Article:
6. ^ "Darin's Son Sues McDonald's". Deseret News. October 15, 1989. Archived from the original on July 13, 2018. Retrieved August 30, 2012.
  7. ^ "A Delicious Oral History of 'Mac Tonight'". January 21, 2022. Archived from the original on January 11, 2024. Retrieved January 11, 2024.
  8. ^ "Driver Bill Elliott 1997 NASCAR Winston Cup Results". Archived from the original on April 28, 2021. Retrieved December 2, 2015.
  9. ^ Jensen, Tom (August 15, 2016). "Jamie McMurray unveils 'Mac Tonight' Darlington throwback scheme". Archived from the original on August 15, 2016. Retrieved August 30, 2016.
  10. ^ Mac Tonight commercial in Southeast Asia (commercial). McDonald's Corporation. 2007.
  11. ^ "Liquid Animation » McDonalds – 'Mac Tonight'". Archived from the original on January 31, 2024. Retrieved January 31, 2024.
  12. ^ Cavanlit, Carmi C. "Mac Tonight Mad Dash 2007". Archived from the original on February 24, 2024. Retrieved January 31, 2024.
  13. ^ "A Delicious Oral History of 'Mac Tonight'". MEL Magazine. January 21, 2022. Archived from the original on January 11, 2024. Retrieved January 11, 2024.
  14. ^ Bongo, Mighty. "Steve Neill...Make-Up... Models... and Monkey Man !". Archived from the original on January 25, 2024. Retrieved January 25, 2024.
  15. ^ Australian Mac Tonight commercial, head by Robert Bertie, February 17, 2019, archived from the original on January 25, 2024, retrieved January 25, 2024
  16. ^ "Mac Tonight's 1993 Australian TV Commercials - YouTube". Archived from the original on January 25, 2024. Retrieved January 25, 2024.
  17. ^ Retroist. "The History of Mac Tonight". Archived from the original on January 16, 2024. Retrieved January 11, 2024.
  18. ^ Ocker, J.W. (March 21, 2012). "Mac Tonight". Odd Things I've Seen. Archived from the original on July 16, 2021. Retrieved July 12, 2018.
  19. ^ Kubersky, Seth (March 16, 2016). "World's Largest Entertainment McDonald's reopens on International Drive". Attractions Magazine. Archived from the original on May 15, 2021. Retrieved July 12, 2018.
  20. ^ Snyder, Molly (March 28, 2011). "So long, Solid Gold McDonald's". OnMilwaukee. Archived from the original on January 20, 2020. Retrieved September 6, 2018.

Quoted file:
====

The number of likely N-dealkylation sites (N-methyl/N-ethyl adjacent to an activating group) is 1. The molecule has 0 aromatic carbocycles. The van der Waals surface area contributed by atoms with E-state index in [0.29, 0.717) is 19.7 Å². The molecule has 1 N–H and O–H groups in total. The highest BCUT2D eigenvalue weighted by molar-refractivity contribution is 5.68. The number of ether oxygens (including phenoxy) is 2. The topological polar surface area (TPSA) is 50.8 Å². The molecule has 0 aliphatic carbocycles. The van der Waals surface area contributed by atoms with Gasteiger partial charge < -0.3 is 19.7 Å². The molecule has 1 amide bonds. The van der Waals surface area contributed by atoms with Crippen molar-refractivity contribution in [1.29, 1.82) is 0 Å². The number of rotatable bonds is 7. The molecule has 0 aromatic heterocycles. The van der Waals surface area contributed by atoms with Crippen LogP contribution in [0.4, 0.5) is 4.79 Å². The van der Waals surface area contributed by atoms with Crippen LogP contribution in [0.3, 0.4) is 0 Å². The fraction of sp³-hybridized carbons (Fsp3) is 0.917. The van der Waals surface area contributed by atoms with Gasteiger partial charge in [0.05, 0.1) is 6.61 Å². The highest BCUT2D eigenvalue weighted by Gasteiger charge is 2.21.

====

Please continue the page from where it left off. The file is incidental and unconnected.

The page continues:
21. ^ Washington Afro-American. Washington Afro-American. Archived from the original on February 24, 2024. Retrieved February 9, 2024.
  22. ^ McDonald's 2022 "Love what's next" Canada commercial (w/mactonight), March 10, 2023, archived from the original on January 31, 2024, retrieved January 31, 2024
  23. ^ McDonald's (1990) Television Commercial - Mac Tonight - General Mills Cereal Happy Meal, July 27, 2020, archived from the original on January 31, 2024, retrieved January 31, 2024
  24. ^ "VARIOUS ART". Retro Graphic Books LLC. Archived from the original on January 31, 2024. Retrieved January 31, 2024.
  25. ^ "LARMH Masquerade Ball on November 3rd, 2018 : Ronald McDonald House Charities of Southern California". Archived from the original on January 31, 2024. Retrieved January 31, 2024.
  26. ^ Beauchamp, Scott (August 18, 2016). "How Vaporwave Was Created Then Destroyed by the Internet". Esquire. Archived from the original on August 19, 2016. Retrieved August 26, 2016.
  27. ^ Minor, Jordan (May 19, 2016). "McDonald's Mac Tonight should make a comeback as the lead in a fast food cinematic universe". Archived from the original on May 20, 2016. Retrieved August 25, 2016.
  28. ^ Bowe, Miles (June 10, 2019). "Acid Test: Harsh Electronics, Spoken Word, A Vaporwave Classic, & More". Bandcamp Daily. sec. Luxury Elite / Saint Pepsi – Late Night Delight. Archived from the original on January 28, 2020. Retrieved October 13, 2023.
  29. ^ Burke, Timothy (December 22, 2014). "Rape, Murder, Violent Racism: The Weirdest McDonald's Ad Campaign Ever". Deadspin. Archived from the original on November 13, 2020. Retrieved July 28, 2015.
  30. ^ a b c Sheffield, Matthew (October 25, 2016). "Meet Moon Man: The alt-right's racist rap sensation, borrowed from 1980s McDonald's ads". Salon. Archived from the original on January 29, 2019. Retrieved January 31, 2019.
  31. ^ ""OK" and Other Alt Right Memes and Slogans Added to ADL's Hate Symbols Database" (Press release). New York City: Anti-Defamation League. September 26, 2019. Archived from the original on July 20, 2021. Retrieved December 29, 2019.
  32. ^ Allyn, Bobby (September 26, 2019). "The 'OK' Hand Gesture Is Now Listed As A Symbol Of Hate". Boise State Public Radio. Archived from the original on November 16, 2019. Retrieved November 16, 2019.
  33. ^ Kunzelman, Michael (September 26, 2019). "'OK' hand gesture, 'Bowlcut' added to hate symbols database". Associated Press. Archived from the original on March 8, 2021. Retrieved November 24, 2020.